Sales of existing homes reached record levels in November, increasing 2.7 percent since October. Existing-home sales were at a seasonally adjusted annual rate of 6.94 million units in November, up from 6.76 million units in October, the National Association of Realtors announced today.

The seasonally adjusted annual rate projects a monthly sales total over a 12-month period. The previous record was 6.92 million, set in June 2004. November sales activity was 13.2 percent above the 6.13-million-unit level in November 2003.

David Lereah, chief economist for the association, said the boost in sales is due in large part to continuing low interest rates. “Mortgage interest rates dropped a quarter of a percentage point in late summer and then stabilized,” he said. “Coupled with a growing labor market and a rising economy, this created optimal conditions for the housing sector.”

He added, “Our forecast for the housing market is for a continuation of strong home sales, although down a little from the record-setting pace of 2004. We think slower sales will help to create a better balance between home buyers and sellers, but with tight inventories of homes available for sale, price appreciation hasn’t slowed yet.”

The national median existing-home price was $188,200 in November, up 10.4 percent from November 2003 when the median price was $170,500, and up from a median price of $187,000 in October. The median is a typical market price where half of the homes sold for more and half sold for less.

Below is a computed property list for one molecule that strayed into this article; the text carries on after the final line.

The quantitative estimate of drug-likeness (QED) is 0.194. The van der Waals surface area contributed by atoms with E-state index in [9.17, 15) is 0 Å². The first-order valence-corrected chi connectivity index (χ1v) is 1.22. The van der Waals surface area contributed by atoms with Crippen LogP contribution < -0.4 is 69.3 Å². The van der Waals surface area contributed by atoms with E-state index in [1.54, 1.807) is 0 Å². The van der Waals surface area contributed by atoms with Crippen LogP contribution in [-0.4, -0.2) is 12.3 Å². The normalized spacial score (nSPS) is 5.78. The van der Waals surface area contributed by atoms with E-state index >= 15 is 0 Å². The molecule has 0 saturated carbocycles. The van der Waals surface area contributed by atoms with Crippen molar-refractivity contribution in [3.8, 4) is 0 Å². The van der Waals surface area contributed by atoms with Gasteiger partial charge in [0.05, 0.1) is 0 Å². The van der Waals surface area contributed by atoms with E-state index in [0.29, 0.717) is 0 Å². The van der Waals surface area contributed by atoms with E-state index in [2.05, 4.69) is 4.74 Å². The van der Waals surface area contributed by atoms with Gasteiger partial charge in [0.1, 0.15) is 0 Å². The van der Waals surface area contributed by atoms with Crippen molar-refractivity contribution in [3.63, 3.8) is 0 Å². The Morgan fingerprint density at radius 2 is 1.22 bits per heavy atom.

Housing inventory levels at the end of November rose 2.1 percent from October to a total of 2.48 million existing homes available for sale, which represents a 4.3-month supply at the current sales pace.

Al Mansell, association president and CEO of Coldwell Banker Residential Brokerage in Salt Lake City, said, “Although mortgage interest rates should rise modestly over the course of the next year, they’ll stay low enough to preserve favorable market conditions,” he said.

“Low interest rates are helping new buyers to enter the market. This growth in homeownership is stimulating all steps of the housing ladder by creating a ready market for existing owners wishing to make a trade, and underscores the value of housing as an investment.”

According to Freddie Mac, the national average commitment rate for a 30-year, conventional, fixed-rate mortgage was 5.73 percent in November, almost unchanged from 5.72 percent in October; it was 5.93 percent in November 2003.

Regionally, existing-home sales in the Northeast dropped 1.3 percent in November to a pace of 740,000 units, but were 4.2 percent higher than a year ago. The median existing-home price in the Northeast was $226,700, up 17.3 percent from November 2003.

Existing-home sales in the West jumped 6.5 percent to a record annual rate of 1.97 million units in November, and were 16.6 percent higher than November 2003. The median existing-home price in the West was $274,000, up 13.3 percent from the same month a year earlier.

The home resale pace in the South rose 1.8 percent in November to a record level of 2.83 million units, and was 15.5 percent above a year ago. The median price of an existing home in the South was $170,000, which was 10.1 percent higher than November 2003.

Existing-home sales in the Midwest increased 0.7 percent in November to an annual rate of 1.39 million units, and were 9.4 percent above November 2003. The median price in the Midwest was $151,200, up 6.6 percent from the same month a year earlier.

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Send tips or a Letter to the Editor to glenn@inman.com or call (510) 658-9252, ext. 137.

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